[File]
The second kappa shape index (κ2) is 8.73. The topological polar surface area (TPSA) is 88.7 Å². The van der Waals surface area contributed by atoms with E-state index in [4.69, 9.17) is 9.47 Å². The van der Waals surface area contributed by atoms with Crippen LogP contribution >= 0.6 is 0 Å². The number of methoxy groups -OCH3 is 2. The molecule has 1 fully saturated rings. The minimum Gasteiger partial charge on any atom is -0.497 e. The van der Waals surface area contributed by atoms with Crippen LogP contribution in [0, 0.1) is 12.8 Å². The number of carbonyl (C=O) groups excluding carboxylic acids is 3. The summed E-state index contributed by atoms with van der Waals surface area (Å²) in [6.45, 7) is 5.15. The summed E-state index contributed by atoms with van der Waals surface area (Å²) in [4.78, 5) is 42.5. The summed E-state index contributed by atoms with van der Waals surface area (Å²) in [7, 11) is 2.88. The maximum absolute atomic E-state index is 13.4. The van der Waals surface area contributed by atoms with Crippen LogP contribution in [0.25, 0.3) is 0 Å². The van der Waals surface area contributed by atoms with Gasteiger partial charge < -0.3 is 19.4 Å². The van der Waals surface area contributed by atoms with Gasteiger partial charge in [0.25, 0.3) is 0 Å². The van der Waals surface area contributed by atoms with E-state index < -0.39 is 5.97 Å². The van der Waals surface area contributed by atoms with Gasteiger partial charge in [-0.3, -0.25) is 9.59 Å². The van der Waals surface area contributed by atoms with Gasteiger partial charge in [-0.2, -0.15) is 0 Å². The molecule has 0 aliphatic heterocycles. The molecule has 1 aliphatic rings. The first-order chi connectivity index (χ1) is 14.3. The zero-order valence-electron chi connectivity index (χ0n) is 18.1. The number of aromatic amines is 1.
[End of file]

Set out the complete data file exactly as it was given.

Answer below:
The second kappa shape index (κ2) is 8.73. The topological polar surface area (TPSA) is 88.7 Å². The van der Waals surface area contributed by atoms with E-state index in [4.69, 9.17) is 9.47 Å². The van der Waals surface area contributed by atoms with Crippen LogP contribution >= 0.6 is 0 Å². The number of methoxy groups -OCH3 is 2. The molecule has 1 fully saturated rings. The minimum Gasteiger partial charge on any atom is -0.497 e. The van der Waals surface area contributed by atoms with Crippen LogP contribution in [0, 0.1) is 12.8 Å². The number of carbonyl (C=O) groups excluding carboxylic acids is 3. The summed E-state index contributed by atoms with van der Waals surface area (Å²) in [6.45, 7) is 5.15. The summed E-state index contributed by atoms with van der Waals surface area (Å²) in [4.78, 5) is 42.5. The summed E-state index contributed by atoms with van der Waals surface area (Å²) in [7, 11) is 2.88. The maximum absolute atomic E-state index is 13.4. The van der Waals surface area contributed by atoms with Crippen LogP contribution in [0.25, 0.3) is 0 Å². The van der Waals surface area contributed by atoms with Gasteiger partial charge < -0.3 is 19.4 Å². The van der Waals surface area contributed by atoms with Gasteiger partial charge in [0.25, 0.3) is 0 Å². The van der Waals surface area contributed by atoms with E-state index < -0.39 is 5.97 Å². The van der Waals surface area contributed by atoms with Gasteiger partial charge in [-0.3, -0.25) is 9.59 Å². The van der Waals surface area contributed by atoms with Gasteiger partial charge in [-0.2, -0.15) is 0 Å². The molecule has 0 aliphatic heterocycles. The molecule has 1 aliphatic rings. The first-order chi connectivity index (χ1) is 14.3. The zero-order valence-electron chi connectivity index (χ0n) is 18.1. The number of aromatic amines is 1.